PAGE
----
Airlines canceled hundreds of additional U.S. flights on Tuesday in the wake of winter storms and as the fast-spreading Covid omicron variant hamstrings crews.
As of 11:00 a.m. in New York, 1,200 U.S. flights were canceled, according to airline data provider FlightAware. Since Christmas Eve, airlines have scrubbed more than 19,000 flights, disrupting holiday plans for tens of thousands of customers during what was expected to be the busiest travel days since the start of the pandemic.
Monday cancellations totaled 3,225 as a winter storm hit the mid-Atlantic after causing a weekend of disruptions in the Midwest. It was the largest daily total since Feb. 15 of last year, when 3,899 flights were canceled, according to FlightAware.
On Tuesday, Southwest Airlines canceled 314 out of its more than 3,600 scheduled flights. The Dallas-based airline faced bad weather that forced it to scale back operations at major airports, including Denver, Chicago and Baltimore. An airline spokeswoman said the carrier was working to get planes and flight crews back in place to resume some of its flights.
JetBlue Airways canceled 107 flights, or 11% of its Tuesday schedule. A spokesman said that the majority of those cancellations were due to schedule cuts it announced last week to help ease staffing constraints as omicron infections sideline flight crews. The New York-based airline is cutting close to 1,300 flights through mid-January.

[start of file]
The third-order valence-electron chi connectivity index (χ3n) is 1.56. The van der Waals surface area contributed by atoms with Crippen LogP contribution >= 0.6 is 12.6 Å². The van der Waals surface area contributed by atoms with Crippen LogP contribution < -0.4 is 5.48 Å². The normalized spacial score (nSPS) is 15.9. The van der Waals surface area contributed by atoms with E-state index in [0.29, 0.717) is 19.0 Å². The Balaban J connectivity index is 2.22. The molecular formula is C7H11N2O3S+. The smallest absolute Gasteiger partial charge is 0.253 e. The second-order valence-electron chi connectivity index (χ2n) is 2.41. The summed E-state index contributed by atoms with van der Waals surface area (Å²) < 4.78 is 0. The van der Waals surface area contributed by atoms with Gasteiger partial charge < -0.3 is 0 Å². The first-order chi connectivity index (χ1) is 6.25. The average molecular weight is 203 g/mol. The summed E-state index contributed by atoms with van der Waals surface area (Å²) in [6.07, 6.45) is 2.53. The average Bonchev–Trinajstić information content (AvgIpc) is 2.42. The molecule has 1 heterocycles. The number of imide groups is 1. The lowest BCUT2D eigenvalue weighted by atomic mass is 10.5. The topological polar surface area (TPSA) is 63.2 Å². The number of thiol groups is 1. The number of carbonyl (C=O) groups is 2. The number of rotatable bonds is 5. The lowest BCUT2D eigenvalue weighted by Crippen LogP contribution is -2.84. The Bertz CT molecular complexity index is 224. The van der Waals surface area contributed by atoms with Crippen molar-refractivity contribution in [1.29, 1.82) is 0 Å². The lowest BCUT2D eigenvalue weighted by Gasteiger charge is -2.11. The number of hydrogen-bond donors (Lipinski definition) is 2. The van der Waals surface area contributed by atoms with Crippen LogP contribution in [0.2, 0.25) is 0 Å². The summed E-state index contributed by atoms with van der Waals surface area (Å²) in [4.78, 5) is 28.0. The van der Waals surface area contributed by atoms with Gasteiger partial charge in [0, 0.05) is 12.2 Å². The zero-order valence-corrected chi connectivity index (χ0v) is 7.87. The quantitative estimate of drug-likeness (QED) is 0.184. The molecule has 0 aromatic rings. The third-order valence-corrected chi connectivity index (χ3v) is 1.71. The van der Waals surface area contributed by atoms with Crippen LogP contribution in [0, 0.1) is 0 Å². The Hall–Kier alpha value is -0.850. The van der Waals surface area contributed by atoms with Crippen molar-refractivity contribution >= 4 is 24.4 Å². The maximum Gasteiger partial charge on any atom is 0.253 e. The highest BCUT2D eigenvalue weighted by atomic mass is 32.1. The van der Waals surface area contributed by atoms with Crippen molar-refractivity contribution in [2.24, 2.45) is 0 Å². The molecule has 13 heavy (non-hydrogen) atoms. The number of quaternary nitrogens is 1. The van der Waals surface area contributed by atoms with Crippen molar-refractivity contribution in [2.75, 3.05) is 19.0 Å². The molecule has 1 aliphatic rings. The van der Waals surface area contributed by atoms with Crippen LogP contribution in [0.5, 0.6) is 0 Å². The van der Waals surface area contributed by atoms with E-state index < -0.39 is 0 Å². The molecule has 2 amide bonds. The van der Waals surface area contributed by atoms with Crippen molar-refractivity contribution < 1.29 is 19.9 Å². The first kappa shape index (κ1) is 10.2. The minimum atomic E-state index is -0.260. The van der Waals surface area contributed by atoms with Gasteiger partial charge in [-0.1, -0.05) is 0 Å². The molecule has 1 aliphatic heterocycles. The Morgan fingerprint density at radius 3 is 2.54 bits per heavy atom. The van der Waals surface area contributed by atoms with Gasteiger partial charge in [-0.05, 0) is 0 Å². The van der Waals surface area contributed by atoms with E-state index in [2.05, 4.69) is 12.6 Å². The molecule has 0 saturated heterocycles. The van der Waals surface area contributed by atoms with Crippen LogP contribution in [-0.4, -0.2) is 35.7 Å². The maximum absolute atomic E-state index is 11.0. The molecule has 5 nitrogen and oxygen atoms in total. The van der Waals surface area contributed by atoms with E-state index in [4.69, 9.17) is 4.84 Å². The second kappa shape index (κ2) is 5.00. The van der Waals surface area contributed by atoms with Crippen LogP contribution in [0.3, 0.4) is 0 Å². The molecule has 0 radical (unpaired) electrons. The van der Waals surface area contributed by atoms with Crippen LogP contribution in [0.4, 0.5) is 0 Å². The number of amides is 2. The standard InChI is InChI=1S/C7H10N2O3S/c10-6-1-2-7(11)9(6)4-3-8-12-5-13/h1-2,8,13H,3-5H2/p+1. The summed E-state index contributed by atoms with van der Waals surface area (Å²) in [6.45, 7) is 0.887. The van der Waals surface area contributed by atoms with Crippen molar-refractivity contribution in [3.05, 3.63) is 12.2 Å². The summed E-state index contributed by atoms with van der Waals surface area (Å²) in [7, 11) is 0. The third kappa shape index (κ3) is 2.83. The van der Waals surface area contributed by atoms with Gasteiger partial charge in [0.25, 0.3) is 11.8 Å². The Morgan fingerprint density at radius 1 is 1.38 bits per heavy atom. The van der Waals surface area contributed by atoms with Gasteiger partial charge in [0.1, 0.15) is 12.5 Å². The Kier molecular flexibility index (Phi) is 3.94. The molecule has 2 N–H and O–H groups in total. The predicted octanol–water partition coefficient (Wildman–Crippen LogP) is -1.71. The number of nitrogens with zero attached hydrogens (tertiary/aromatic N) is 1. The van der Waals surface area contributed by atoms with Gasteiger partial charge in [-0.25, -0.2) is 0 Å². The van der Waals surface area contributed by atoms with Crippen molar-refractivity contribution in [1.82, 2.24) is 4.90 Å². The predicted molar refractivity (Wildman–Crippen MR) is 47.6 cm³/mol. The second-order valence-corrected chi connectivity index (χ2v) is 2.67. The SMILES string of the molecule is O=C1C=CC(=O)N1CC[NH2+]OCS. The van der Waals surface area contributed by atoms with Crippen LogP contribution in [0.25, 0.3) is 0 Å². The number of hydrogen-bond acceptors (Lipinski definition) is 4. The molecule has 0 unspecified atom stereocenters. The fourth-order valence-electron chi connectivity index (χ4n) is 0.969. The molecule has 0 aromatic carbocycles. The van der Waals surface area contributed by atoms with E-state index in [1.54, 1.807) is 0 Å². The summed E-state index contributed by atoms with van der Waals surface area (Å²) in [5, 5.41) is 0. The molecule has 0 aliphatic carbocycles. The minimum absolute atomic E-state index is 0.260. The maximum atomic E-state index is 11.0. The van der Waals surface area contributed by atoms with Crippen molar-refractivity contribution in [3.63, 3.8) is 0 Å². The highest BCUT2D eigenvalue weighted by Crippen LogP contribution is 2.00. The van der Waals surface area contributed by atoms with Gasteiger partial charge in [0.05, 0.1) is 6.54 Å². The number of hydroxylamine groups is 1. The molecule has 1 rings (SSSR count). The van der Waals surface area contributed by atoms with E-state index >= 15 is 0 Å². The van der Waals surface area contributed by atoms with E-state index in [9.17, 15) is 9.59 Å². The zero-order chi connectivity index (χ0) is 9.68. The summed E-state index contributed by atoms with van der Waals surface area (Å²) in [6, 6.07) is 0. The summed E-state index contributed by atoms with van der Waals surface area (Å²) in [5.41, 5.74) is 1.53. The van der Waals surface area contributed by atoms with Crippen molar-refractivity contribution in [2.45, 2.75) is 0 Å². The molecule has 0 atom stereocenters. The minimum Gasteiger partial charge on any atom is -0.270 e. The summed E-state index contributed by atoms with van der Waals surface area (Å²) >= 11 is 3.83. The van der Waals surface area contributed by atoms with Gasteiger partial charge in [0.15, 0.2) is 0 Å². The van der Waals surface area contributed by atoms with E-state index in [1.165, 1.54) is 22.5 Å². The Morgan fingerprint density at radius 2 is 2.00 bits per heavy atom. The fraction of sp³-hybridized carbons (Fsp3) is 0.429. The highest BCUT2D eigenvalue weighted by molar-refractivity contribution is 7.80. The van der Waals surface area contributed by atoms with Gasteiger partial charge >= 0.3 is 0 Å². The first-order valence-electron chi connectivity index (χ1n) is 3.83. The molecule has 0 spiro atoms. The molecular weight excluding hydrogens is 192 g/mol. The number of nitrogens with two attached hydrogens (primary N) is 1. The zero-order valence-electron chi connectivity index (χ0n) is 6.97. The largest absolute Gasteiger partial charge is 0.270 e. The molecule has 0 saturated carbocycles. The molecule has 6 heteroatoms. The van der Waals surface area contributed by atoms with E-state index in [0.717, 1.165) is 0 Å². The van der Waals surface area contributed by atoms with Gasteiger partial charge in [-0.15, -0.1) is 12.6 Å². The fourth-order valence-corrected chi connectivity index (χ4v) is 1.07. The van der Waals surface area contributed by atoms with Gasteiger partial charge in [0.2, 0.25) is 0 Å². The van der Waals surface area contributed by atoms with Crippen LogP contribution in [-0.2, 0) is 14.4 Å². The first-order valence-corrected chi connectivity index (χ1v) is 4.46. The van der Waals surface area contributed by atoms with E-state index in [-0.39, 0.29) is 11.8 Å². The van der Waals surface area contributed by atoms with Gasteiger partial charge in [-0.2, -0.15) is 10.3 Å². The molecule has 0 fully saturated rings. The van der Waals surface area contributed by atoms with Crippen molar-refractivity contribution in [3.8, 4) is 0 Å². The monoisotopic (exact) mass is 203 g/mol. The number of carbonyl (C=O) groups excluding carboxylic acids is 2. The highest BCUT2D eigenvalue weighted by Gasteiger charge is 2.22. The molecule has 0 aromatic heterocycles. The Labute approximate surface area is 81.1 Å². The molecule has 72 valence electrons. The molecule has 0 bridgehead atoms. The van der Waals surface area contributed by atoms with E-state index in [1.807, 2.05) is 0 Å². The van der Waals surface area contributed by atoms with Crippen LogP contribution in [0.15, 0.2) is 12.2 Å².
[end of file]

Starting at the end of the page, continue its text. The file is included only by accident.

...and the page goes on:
JetBlue, United, Southwest and others offered crews extra pay to pick up open trips. United pilots’ union and the company agreed to triple pay to fly extra trips through much of January.
Airline investors have shrugged off the disruptions, though. Analysts have forecast a further rebound in travel demand this year, particularly in trans-Atlantic trips that many customers skipped during the pandemic because of a host of travel restrictions aimed at curbing the spread of the virus.
Carriers have struggled to ramp up their networks to match travel demand, facing labor shortfalls and higher costs.
“We believe 2022 will be another year of lumpy results as airlines continue to struggle to add capacity to their networks as demand is likely to remain strong,” Cowen airline analyst Helane Becker wrote in a Tuesday note. “We expect inflationary pressure in fuel and labor cost, as well as high interest costs, to lead to higher ticket prices.”